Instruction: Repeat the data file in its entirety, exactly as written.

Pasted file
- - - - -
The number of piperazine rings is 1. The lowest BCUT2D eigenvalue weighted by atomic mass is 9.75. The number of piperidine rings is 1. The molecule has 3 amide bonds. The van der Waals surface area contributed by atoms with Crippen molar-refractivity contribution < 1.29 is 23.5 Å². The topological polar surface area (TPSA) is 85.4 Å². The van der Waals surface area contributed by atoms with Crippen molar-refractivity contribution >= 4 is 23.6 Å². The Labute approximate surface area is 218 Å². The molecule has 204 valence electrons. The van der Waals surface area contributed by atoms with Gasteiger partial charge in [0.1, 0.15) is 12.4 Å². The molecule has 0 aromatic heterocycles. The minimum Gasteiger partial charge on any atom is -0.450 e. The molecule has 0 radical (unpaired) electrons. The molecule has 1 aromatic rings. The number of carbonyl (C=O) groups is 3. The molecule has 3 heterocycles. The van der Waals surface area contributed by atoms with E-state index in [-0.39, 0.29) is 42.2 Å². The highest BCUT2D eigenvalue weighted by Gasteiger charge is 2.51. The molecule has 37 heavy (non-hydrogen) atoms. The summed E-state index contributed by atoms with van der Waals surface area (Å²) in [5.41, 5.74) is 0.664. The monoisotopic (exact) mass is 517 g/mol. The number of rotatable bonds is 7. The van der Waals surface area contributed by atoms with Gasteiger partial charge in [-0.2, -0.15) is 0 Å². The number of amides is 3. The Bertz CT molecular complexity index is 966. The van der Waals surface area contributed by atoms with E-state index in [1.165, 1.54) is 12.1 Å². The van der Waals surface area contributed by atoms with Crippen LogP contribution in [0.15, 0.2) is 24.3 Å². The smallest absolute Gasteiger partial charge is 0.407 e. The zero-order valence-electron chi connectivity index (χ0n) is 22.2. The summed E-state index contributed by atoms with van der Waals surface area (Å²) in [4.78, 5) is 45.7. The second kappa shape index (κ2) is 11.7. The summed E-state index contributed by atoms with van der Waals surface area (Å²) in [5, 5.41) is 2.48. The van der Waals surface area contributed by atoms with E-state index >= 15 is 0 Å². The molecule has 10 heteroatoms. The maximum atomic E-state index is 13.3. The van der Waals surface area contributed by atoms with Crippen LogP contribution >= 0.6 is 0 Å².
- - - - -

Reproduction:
The number of piperazine rings is 1. The lowest BCUT2D eigenvalue weighted by atomic mass is 9.75. The number of piperidine rings is 1. The molecule has 3 amide bonds. The van der Waals surface area contributed by atoms with Crippen molar-refractivity contribution < 1.29 is 23.5 Å². The topological polar surface area (TPSA) is 85.4 Å². The van der Waals surface area contributed by atoms with Crippen molar-refractivity contribution >= 4 is 23.6 Å². The Labute approximate surface area is 218 Å². The molecule has 204 valence electrons. The van der Waals surface area contributed by atoms with Gasteiger partial charge in [0.1, 0.15) is 12.4 Å². The molecule has 0 aromatic heterocycles. The minimum Gasteiger partial charge on any atom is -0.450 e. The molecule has 0 radical (unpaired) electrons. The molecule has 1 aromatic rings. The number of carbonyl (C=O) groups is 3. The molecule has 3 heterocycles. The van der Waals surface area contributed by atoms with E-state index in [-0.39, 0.29) is 42.2 Å². The highest BCUT2D eigenvalue weighted by Gasteiger charge is 2.51. The molecule has 37 heavy (non-hydrogen) atoms. The summed E-state index contributed by atoms with van der Waals surface area (Å²) in [5.41, 5.74) is 0.664. The monoisotopic (exact) mass is 517 g/mol. The number of rotatable bonds is 7. The van der Waals surface area contributed by atoms with Gasteiger partial charge in [-0.2, -0.15) is 0 Å². The number of amides is 3. The Bertz CT molecular complexity index is 966. The van der Waals surface area contributed by atoms with E-state index in [1.165, 1.54) is 12.1 Å². The van der Waals surface area contributed by atoms with Crippen LogP contribution in [0.15, 0.2) is 24.3 Å². The smallest absolute Gasteiger partial charge is 0.407 e. The zero-order valence-electron chi connectivity index (χ0n) is 22.2. The summed E-state index contributed by atoms with van der Waals surface area (Å²) in [4.78, 5) is 45.7. The second kappa shape index (κ2) is 11.7. The summed E-state index contributed by atoms with van der Waals surface area (Å²) in [5, 5.41) is 2.48. The van der Waals surface area contributed by atoms with E-state index >= 15 is 0 Å². The molecule has 10 heteroatoms. The maximum atomic E-state index is 13.3. The van der Waals surface area contributed by atoms with Crippen LogP contribution >= 0.6 is 0 Å².